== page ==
Proprotein convertase subtilisin/kexin type 9
The PCSK9 gene provides instructions for making a protein that helps regulate the amount of cholesterol in the bloodstream. Cholesterol is a waxy, fat-like substance that is produced in the body and obtained from foods that come from animals.
The PCSK9 protein controls the number of low-density lipoprotein receptors, which are proteins on the surface of cells. These receptors play a critical role in regulating blood cholesterol levels. The receptors bind to particles called low-density lipoproteins (LDLs), which are the primary carriers of cholesterol in the blood. Low-density lipoprotein receptors are particularly abundant in the liver, the organ responsible for removing most excess cholesterol from the body.
The number of low-density lipoprotein receptors on the surface of liver cells determines how quickly cholesterol is removed from the bloodstream. The PCSK9 protein breaks down low-density lipoprotein receptors before they reach the cell surface, so more cholesterol can remain in the bloodstream.
Researchers have identified more than 50 PCSK9 gene mutations that cause familial hypercholesterolemia. Most of these mutations change single protein building blocks (amino acids) in the PCSK9 protein. Researchers describe the mutations responsible for familial hypercholesterolemia as "gain-of-function" because they appear to enhance the activity of the PCSK9 protein.
The enhanced activity of the altered PCSK9 protein causes low-density lipoprotein receptors to be broken down more quickly than usual, reducing the number of receptors on the surface of liver cells. With fewer receptors to remove LDLs from the blood, people with gain-of-function mutations in the PCSK9 gene have very high blood cholesterol levels. As the excess cholesterol circulates through the bloodstream, it is deposited abnormally in tissues such as the skin, tendons, and arteries that supply blood to the heart (coronary arteries). A buildup of cholesterol in the walls of coronary arteries greatly increases a person's risk of having a heart attack.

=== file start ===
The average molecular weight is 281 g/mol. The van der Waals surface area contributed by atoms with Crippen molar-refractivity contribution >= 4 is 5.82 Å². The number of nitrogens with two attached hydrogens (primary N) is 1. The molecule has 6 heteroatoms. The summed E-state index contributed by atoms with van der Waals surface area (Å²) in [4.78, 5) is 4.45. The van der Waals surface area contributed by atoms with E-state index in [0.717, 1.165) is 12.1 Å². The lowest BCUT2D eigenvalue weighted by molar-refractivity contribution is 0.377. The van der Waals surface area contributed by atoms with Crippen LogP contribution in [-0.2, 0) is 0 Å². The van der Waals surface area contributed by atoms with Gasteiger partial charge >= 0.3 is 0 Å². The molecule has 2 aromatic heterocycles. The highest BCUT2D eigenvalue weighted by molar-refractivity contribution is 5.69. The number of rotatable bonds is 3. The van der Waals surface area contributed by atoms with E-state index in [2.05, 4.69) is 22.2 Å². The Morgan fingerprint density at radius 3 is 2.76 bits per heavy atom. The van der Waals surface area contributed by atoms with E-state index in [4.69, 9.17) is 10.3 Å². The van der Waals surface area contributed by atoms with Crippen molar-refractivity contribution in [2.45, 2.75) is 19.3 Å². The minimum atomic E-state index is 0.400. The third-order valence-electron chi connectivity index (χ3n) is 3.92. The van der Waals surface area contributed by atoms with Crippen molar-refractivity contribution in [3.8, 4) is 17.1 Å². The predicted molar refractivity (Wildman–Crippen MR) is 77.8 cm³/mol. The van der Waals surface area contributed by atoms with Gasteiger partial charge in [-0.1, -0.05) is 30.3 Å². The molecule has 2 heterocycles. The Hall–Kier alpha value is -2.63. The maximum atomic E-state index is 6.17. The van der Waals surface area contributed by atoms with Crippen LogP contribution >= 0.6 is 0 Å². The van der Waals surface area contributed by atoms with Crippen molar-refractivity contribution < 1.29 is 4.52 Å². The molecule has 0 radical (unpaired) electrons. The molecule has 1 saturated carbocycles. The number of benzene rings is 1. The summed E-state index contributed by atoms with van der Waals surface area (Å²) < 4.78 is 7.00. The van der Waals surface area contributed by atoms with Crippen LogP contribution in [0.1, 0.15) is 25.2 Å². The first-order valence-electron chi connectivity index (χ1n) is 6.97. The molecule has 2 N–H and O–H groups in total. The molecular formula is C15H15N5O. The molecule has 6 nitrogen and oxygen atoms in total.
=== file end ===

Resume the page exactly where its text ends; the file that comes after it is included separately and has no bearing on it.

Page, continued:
Most people with familial hypercholesterolemia inherit one altered copy of the PCSK9 gene from an affected parent and one normal copy of the gene from the other parent. These cases are associated with an increased risk of early heart disease, typically beginning in a person's forties or fifties. Rarely, a person with familial hypercholesterolemia is born with two mutated copies of the PCSK9 gene. This situation occurs when the person has two affected parents, each of whom passes on one altered copy of the gene. The presence of two PCSK9 gene mutations results in a more severe form of hypercholesterolemia that usually appears in childhood.
Other mutations in the PCSK9 gene result in reduced blood cholesterol levels (hypocholesterolemia). These genetic changes reduce the activity of the PCSK9 protein or decrease the amount of this protein that is produced in cells. Researchers describe this type of mutation as "loss-of-function." Loss-of-function mutations in the PCSK9 gene appear to be more common than gain-of-function mutations, which cause familial hypercholesterolemia (described above).
Loss-of-function mutations in the PCSK9 gene impair the break down of low-density lipoprotein receptors, which leads to an increase in the number of receptors on the surface of liver cells. The extra receptors can remove LDLs from the blood more quickly than usual, which decreases the amount of cholesterol circulating in the bloodstream. Studies suggest that people with reduced cholesterol levels caused by PCSK9 mutations have a significantly lower-than-average risk of developing heart disease.
Researchers suspect that normal changes (polymorphisms) in the PCSK9 gene are responsible for some of the variation in blood cholesterol levels among people without inherited cholesterol disorders. In particular, scientists are working to determine which polymorphisms are associated with relatively low levels of cholesterol in the blood and a reduced risk of heart disease.